• DESCRIPTION OF RELATED ART
  • [0003]
    Conventional systems for measuring the effectiveness of entertainment and marketing including advertising, brand messages, and product placement rely on either survey based evaluations or limited neurophysiological measurements used in isolation. These conventional systems provide some useful data but are highly inefficient and inaccurate due to a variety of semantic, syntactic, metaphorical, cultural, social, and interpretative errors and biases. The systems and techniques themselves used to obtain neurophysiological measurements are also highly limited.
  • [0004]
    Consequently, it is desirable to provide improved methods and apparatus for measuring and analyzing neurological and neurophysiological data, such as central nervous system, autonomic nervous system, and effector data obtained during evaluation of the effectiveness of entertainment and marketing materials.
  • BRIEF DESCRIPTION OF THE DRAWINGS
  • [0005]
    The disclosure may best be understood by reference to the following description taken in conjunction with the accompanying drawings, which illustrate particular example embodiments.
  • [0006]
    FIG. 1 illustrates one example of a system for determining the effectiveness of marketing and entertainment by using central nervous system, autonomic nervous system, and effector measures.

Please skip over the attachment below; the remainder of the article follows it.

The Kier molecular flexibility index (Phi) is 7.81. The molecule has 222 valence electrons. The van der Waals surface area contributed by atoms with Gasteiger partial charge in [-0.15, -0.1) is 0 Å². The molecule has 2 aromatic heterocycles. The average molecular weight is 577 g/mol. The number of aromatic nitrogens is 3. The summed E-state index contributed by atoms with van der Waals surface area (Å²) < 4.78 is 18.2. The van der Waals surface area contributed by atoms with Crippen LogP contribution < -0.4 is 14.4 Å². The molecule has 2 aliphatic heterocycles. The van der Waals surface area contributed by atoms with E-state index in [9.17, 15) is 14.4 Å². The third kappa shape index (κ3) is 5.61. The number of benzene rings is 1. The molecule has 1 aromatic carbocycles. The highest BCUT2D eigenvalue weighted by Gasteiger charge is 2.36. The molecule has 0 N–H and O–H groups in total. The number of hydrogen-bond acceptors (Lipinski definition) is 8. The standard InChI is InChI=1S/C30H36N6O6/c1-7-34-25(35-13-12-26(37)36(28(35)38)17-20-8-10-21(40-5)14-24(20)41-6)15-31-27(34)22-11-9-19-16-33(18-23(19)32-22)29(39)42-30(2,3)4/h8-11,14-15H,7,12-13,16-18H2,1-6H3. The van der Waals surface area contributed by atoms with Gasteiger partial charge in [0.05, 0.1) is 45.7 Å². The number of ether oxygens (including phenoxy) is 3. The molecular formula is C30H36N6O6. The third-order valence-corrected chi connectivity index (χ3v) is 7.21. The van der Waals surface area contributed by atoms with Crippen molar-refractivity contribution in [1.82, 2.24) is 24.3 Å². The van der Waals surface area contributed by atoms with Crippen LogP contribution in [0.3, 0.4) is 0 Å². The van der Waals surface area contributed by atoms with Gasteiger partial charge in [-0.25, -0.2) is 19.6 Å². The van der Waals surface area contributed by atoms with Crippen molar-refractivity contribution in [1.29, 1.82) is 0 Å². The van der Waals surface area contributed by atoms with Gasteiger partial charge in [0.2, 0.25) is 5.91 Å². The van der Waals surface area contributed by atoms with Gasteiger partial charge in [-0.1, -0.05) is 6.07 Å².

• [0007]
    FIG. 2 illustrates a particular example of a system having an intelligent protocol generator and presenter device and individual mechanisms for intra-modality response synthesis.
  • [0008]
    FIG. 3 illustrates a particular example of an intra-modality synthesis mechanism for Electroencephalography (EEG).
  • [0009]
    FIG. 4 illustrates another particular example of synthesis for Electroencephalography (EEG).
  • [0010]
    FIG. 5 illustrates a particular example of a cross-modality synthesis mechanism.
  • [0011]
    FIG. 6 is one example of a sample flow process diagram showing a technique for obtaining neurological and neurophysiological data.
  • [0012]
    FIG. 7 provides one example of a system that can be used to implement one or more mechanisms.
  • DESCRIPTION OF PARTICULAR EMBODIMENTS
  • [0013]